Jilly Coppercorn is an irrepressible bright spirit. Her friends are so enlivened by her life, they can’t imagine she would have any enemies. Then she was struck in a hit-and-run and put in the hospital. The darkness of her past caught up with her present.
This is the first story I’ve read that was set in Newford, a fictional Canadian city. According to a list on LibraryThing, ten stories precede this one in the series. While the relational dynamics of Jilly’s posse quickly become evident, it would have been a much richer experience to have first read some of the earlier stories to better grasp the group situations.
There is much to laud in this novel. The “dreamworld” structure led to many interesting plot opportunities. It reminded me of Robert Jordan’s Wheel of Time world structure. Furthermore, the characters were realistic and behaved like real people. The overarching message of the story is important: dealing with your past and bringing that healing into your present.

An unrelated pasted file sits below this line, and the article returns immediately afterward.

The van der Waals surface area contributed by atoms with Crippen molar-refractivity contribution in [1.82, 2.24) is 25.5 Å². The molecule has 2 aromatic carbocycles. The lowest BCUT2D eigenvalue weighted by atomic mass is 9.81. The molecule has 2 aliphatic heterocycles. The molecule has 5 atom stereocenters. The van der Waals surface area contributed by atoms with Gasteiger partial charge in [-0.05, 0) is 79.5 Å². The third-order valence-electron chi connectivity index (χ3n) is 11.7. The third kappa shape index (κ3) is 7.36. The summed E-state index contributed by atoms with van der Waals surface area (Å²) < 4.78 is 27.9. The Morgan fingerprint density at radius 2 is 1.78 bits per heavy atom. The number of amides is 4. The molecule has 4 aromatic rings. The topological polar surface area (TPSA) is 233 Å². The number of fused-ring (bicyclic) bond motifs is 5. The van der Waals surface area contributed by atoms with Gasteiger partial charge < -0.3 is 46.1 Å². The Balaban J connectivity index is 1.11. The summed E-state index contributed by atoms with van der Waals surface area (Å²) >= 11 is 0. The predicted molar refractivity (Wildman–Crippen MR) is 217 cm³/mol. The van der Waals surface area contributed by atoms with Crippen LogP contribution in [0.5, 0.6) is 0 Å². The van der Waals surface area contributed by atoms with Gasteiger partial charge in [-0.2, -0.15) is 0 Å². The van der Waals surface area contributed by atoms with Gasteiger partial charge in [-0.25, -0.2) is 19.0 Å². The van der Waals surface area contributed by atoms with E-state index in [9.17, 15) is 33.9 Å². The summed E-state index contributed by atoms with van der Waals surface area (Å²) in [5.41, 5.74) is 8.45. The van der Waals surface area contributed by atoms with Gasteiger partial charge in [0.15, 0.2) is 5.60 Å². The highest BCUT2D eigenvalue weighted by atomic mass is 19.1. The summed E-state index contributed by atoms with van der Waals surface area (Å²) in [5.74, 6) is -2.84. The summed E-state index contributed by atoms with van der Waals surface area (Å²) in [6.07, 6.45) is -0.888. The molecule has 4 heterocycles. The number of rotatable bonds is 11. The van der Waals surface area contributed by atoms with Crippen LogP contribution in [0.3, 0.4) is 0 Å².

My struggle with the book might seem a bit ironic, given my profession as a preacher. The moralistic message of the book felt too preachy. The beautiful message lost most of its subtlety and impact when the characters mused on it in detail.
All said, this was an interesting story to read.
—Charles De Lint, The Onion Girl (New York: TOR, 2001).